Windows XP Software: BootVis, the solution for slow startups

BootvisWhen you start up a Windows computer, there are a number of processes, programs and drivers that load up automatically. The more things that load up, the slower your startup will be. If your machine takes 5 minutes to boot, there is something wrong and the boot up needs to be looked at. You should aim to be completely up and running within 2 minutes.

There are sometimes utilities that take an extremely long time to open up. This may be due to them being faulty or configured incorrectly. There is no way to tell what is holding up the startup process unless you can get your hands on some detailed data which will show you how long each component of your startup is taking. That is where BootVis comes in.

BootVis shows you a time line of your startup sequence, showing you when each process starts and finishes during boot up, all presented visually in easy to read graphs. This can be used to find out where your startup is being slowed down or pausing. This can help you identify the problem and then take steps to work out a solution.

BootVis was originally released by Microsoft so that driver programmers could test their software. It is no longer supported by Microsoft (hence no version for Vista), nor is it available through them. I have been unable to find any freeware programs that do this crucial fault finding job visually, though there are some programs that log some of this data to text files.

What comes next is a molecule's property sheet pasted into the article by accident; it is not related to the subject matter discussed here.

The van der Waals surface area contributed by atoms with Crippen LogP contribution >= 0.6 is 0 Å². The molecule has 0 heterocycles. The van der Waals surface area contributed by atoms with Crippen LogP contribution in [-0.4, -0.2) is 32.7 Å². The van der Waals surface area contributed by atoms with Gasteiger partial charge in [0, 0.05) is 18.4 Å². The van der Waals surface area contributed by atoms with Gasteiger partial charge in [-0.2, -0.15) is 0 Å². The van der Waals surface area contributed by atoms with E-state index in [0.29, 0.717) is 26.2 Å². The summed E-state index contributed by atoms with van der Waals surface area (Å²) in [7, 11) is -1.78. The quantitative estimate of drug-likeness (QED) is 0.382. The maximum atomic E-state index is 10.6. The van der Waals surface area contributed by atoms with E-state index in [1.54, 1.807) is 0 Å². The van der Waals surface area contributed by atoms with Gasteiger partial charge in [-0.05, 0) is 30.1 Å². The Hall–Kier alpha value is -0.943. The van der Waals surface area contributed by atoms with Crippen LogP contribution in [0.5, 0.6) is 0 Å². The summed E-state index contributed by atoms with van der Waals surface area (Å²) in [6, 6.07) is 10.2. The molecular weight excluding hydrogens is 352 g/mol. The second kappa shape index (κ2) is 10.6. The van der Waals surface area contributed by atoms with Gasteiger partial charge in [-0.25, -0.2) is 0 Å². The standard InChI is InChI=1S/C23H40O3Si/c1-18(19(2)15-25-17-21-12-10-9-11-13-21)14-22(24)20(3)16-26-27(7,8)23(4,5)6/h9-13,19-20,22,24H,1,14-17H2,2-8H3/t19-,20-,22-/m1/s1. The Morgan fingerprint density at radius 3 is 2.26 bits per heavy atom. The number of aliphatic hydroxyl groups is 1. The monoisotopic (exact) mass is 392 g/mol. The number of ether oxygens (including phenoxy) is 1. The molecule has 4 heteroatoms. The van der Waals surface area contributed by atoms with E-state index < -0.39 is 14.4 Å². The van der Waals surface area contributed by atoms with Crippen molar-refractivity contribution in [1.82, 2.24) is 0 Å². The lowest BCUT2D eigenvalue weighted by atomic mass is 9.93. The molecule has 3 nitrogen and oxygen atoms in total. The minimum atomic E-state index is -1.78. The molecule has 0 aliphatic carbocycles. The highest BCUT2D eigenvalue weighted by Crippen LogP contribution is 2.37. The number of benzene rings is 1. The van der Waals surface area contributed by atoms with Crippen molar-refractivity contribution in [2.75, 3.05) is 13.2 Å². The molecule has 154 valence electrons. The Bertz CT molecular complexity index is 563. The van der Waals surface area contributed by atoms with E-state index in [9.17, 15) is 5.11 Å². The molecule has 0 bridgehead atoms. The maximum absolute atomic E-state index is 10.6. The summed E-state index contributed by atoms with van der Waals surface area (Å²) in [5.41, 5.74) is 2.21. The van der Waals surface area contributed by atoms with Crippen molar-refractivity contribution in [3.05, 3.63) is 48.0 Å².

Some sites report that BootVis can be used to speed up your startup time. There are optimisation options in BootVis, but to get worthwhile results, you will need to manually tweak your system and use some wisdom to make the most out of it.

BootVis is a must for anyone suffering a slow startup. Get your copy for free from MajorGeeks.com.




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1 comment so far »
 

  1. Craig Box said, on December 15, 2007 @ 8:05 am

    A common misconception could do to be mentioned here – Bootvis itself doesn’t speed up booting. I suspect Microsoft abandoned it because people thought it was a panacea for slow boot issues. What it does is graph the boot process, as you say, allowing a smart user to decide which parts need manual optimization.

    It does have a “speed up boot” menu option, which runs – wait for it – defrag. Defrag, with the hidden parameter -b, will move the files required to boot your system to the edge of the hard drive, where they can be read quicker.

    Windows by default already runs this scheduled defrag -b task every 3 days.


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